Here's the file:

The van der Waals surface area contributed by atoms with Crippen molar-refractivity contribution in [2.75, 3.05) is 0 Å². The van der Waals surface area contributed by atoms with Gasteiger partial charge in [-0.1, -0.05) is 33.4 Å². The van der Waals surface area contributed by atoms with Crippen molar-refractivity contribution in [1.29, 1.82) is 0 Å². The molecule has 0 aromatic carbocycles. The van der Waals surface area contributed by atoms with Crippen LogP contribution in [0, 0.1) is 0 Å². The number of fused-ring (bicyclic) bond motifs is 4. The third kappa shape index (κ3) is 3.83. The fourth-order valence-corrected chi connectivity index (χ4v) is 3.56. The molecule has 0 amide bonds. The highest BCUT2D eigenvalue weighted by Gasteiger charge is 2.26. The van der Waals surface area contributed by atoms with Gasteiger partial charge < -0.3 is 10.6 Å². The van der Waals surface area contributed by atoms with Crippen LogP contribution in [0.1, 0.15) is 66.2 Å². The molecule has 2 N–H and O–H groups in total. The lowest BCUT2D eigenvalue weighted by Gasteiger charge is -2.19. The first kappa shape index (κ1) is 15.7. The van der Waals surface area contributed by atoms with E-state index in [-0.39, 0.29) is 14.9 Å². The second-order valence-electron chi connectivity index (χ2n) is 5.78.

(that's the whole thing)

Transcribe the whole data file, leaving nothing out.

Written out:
The van der Waals surface area contributed by atoms with Crippen molar-refractivity contribution in [2.75, 3.05) is 0 Å². The van der Waals surface area contributed by atoms with Gasteiger partial charge in [-0.1, -0.05) is 33.4 Å². The van der Waals surface area contributed by atoms with Crippen molar-refractivity contribution in [1.29, 1.82) is 0 Å². The molecule has 0 aromatic carbocycles. The van der Waals surface area contributed by atoms with Crippen LogP contribution in [0, 0.1) is 0 Å². The number of fused-ring (bicyclic) bond motifs is 4. The third kappa shape index (κ3) is 3.83. The fourth-order valence-corrected chi connectivity index (χ4v) is 3.56. The molecule has 0 amide bonds. The highest BCUT2D eigenvalue weighted by Gasteiger charge is 2.26. The van der Waals surface area contributed by atoms with Gasteiger partial charge < -0.3 is 10.6 Å². The van der Waals surface area contributed by atoms with Crippen LogP contribution in [0.1, 0.15) is 66.2 Å². The molecule has 2 N–H and O–H groups in total. The lowest BCUT2D eigenvalue weighted by Gasteiger charge is -2.19. The first kappa shape index (κ1) is 15.7. The van der Waals surface area contributed by atoms with E-state index in [-0.39, 0.29) is 14.9 Å². The second-order valence-electron chi connectivity index (χ2n) is 5.78.